TK1 knockdown results in the inhibition of Rho GTPase activity and a decrease in the GTP/GDP ratio via reduced activation of ribonucleotide reductase

Based on the results above, we hypothesized that dTTP, the product of TK1, promotes cancer growth independent of role for TK1 as a regulator of DNA synthesis and repair. It has been shown that dTTP acts as an allosteric activator of ribonucleotide reductase (RNR) [41, 42], which preferentially generates dGDP from GDP. This phylogenetically conserved regulatory mechanism helps to maintain physiologically stable ratios of de novo synthesized dNTP pools [43, 44]. The altered GTP/GDP ratio that results from dTTP-induced dGDP synthesis leads to a depletion of GDP, which can affect the activities of several G-coupled proteins, including Ras and RhoA [45].

Rho GTPases are evolutionarily conserved small GTPases that have been shown to promote cancer growth and progression via regulation of actin cytoskeleton, cell-cell signaling, and other mechanisms [4648]. Therefore, we hypothesized that TK1 knockdown-mediated reduction in cancer growth and progression results from the deregulation of Rho GTPase activity through an altered GTP/GDP ratio. To test this possibility, we first measured RhoA activation status in LUAD cell lines expressing TK1 shRNAs (Fig 4A). Indeed, we observed reduced activation of RhoA after TK1 knockdown (Fig 4B), which correlates with a reduced GTP/GDP ratio in TK1 knockdown cells (Fig 4C). A mark of reduced RhoA activity is a decrease in actin stress fibers. Therefore, we also measured actin stress fibers in cells expressing TK1 shRNAs and found that TK1 knockdown leads to a significant reduction in actin stress fibers (Fig 4D), which further supports a model whereby TK1 loss leads to reduced RhoA activation.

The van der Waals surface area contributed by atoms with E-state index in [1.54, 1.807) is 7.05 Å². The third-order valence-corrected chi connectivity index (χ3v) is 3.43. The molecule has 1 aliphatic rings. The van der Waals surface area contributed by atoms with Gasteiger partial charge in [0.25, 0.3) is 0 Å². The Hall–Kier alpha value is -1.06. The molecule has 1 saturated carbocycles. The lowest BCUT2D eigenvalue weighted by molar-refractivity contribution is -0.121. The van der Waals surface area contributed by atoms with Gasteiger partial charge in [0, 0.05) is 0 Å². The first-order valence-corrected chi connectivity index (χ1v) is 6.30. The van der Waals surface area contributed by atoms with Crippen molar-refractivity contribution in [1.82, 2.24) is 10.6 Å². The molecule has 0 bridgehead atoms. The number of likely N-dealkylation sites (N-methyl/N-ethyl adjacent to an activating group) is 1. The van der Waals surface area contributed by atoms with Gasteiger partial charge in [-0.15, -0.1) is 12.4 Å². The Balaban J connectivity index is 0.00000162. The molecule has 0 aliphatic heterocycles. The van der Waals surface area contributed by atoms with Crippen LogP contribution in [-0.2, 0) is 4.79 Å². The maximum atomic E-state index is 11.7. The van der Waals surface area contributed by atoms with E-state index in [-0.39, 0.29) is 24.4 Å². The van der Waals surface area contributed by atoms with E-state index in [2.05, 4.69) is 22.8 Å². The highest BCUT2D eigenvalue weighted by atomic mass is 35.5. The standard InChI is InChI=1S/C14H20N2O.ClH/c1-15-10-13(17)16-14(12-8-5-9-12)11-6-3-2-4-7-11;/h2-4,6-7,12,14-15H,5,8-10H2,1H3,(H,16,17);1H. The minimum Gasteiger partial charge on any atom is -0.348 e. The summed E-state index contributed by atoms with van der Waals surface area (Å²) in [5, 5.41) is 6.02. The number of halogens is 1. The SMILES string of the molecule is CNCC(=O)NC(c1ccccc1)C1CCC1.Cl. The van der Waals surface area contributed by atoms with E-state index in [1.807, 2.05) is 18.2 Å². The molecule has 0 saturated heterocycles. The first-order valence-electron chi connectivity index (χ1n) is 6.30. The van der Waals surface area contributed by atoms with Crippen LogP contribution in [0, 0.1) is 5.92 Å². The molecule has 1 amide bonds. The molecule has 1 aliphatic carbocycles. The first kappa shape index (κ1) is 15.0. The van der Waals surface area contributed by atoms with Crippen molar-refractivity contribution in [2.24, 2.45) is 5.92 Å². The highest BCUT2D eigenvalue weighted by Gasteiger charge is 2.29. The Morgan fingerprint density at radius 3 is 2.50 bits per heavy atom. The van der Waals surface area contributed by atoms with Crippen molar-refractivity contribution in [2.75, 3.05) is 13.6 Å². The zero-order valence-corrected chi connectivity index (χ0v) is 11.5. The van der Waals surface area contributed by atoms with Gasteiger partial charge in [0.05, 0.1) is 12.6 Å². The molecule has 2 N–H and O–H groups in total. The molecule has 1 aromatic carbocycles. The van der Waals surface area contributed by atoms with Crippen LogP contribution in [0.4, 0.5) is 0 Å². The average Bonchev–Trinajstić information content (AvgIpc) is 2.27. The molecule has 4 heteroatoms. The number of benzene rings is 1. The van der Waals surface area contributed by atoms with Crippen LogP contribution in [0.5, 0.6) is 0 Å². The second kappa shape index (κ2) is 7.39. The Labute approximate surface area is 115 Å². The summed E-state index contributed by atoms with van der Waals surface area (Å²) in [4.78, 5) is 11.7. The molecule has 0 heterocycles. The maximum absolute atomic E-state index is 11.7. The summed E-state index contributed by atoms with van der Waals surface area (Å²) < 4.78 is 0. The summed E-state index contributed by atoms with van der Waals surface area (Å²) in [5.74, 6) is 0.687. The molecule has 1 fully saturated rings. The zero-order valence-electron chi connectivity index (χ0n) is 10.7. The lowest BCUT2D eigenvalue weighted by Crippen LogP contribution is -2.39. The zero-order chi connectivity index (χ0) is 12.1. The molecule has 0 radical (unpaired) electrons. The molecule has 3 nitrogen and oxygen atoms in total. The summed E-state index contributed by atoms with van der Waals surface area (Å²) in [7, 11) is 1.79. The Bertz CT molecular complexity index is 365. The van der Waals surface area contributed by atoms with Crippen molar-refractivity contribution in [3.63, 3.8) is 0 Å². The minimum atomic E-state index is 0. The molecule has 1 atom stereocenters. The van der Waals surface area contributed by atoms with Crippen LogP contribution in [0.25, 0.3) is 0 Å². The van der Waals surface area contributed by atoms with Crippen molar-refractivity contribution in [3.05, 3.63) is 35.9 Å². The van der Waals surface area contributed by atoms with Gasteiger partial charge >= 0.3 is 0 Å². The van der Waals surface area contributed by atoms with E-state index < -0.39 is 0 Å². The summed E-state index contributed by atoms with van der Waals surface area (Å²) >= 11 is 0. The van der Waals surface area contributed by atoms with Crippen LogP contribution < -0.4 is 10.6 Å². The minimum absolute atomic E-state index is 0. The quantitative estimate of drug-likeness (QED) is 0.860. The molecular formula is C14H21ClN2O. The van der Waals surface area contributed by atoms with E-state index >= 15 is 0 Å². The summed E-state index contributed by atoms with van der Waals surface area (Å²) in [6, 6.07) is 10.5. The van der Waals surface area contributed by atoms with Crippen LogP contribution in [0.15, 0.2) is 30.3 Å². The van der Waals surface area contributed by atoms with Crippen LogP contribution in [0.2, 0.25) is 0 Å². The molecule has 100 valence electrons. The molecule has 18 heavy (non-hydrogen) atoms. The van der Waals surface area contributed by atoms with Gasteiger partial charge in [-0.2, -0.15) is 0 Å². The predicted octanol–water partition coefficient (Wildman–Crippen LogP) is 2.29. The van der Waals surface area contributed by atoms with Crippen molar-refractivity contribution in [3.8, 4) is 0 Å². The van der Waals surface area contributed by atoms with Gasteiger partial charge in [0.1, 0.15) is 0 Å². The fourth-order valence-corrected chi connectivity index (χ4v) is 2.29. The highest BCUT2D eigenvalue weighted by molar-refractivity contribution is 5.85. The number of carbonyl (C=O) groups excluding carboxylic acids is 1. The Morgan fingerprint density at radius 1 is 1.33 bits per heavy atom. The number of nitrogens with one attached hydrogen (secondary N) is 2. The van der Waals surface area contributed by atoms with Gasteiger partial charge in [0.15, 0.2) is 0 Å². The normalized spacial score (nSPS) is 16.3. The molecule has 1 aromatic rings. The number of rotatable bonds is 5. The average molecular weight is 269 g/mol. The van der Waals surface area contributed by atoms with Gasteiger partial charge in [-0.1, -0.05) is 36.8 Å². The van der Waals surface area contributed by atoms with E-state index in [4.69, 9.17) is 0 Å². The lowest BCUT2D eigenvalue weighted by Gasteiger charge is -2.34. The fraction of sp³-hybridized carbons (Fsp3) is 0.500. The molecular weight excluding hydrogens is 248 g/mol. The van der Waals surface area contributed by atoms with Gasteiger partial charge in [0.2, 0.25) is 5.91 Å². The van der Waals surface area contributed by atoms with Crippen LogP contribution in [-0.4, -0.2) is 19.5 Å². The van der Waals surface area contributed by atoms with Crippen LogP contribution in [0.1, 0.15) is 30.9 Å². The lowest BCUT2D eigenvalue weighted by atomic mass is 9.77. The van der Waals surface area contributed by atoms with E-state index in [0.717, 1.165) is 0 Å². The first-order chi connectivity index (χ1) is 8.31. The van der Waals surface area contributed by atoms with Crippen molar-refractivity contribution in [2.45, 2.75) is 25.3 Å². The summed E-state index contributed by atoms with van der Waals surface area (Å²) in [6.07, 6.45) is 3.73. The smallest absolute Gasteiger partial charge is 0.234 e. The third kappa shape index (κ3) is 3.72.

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Fig 4. TK1 knockdown affects Rho GTPase activity by reducing the activation of ribonucleotide reductase in LUAD cells.

(A) Experimental design for the glutathione S-transferase (GST) pull-down assay used to analyze active RhoA. (B) Active RhoA was measured in the indicated LUAD cell lines expressing TK1 shRNA or NS shRNA control using GST pull-down assays and immunoblot analysis. GST-RBD was used as a control in the pull-down assay, and total RhoA in whole-cell lysates was used as a loading control for immunoblot analysis. (C) GTP/GDP ratios were measured in the indicated LUAD cell lines expressing TK1 shRNA or NS shRNA control using high-performance liquid chromatography-tandem mass spectrometry (HPLC-MS/MS). (D) Active RhoA was measured in the indicated LUAD cell lines expressing TK1 shRNA or NS shRNA using actin (green)/vinculin (red) immunofluorescence and confocal microscopy. Representative images are shown. Scale bar, 20 μm.

https://doi.org/10.1371/journal.pgen.1008439.g004

To confirm whether TK1 activity and dTTP are important for RhoA activation, we knocked down the expression of other enzymes in the dTTP synthesis pathway in LUAD cells, and measured RhoA activation (S7A and S7B Fig). Similar to TK1 knockdown, knockdown of deoxythymidylate kinase (DTYMK) and nucleoside diphosphate kinase 1 (NME1) inhibits the anchorage-independent growth of A549 cells (S7C Fig), and this is correlated with a reduced activation of RhoA in these cells (S7D and S7E Fig). Collectively, these results show that TK1 induces RhoA activation through an altered GTP/GDP ratio, which is needed for the growth promoting activity of TK1.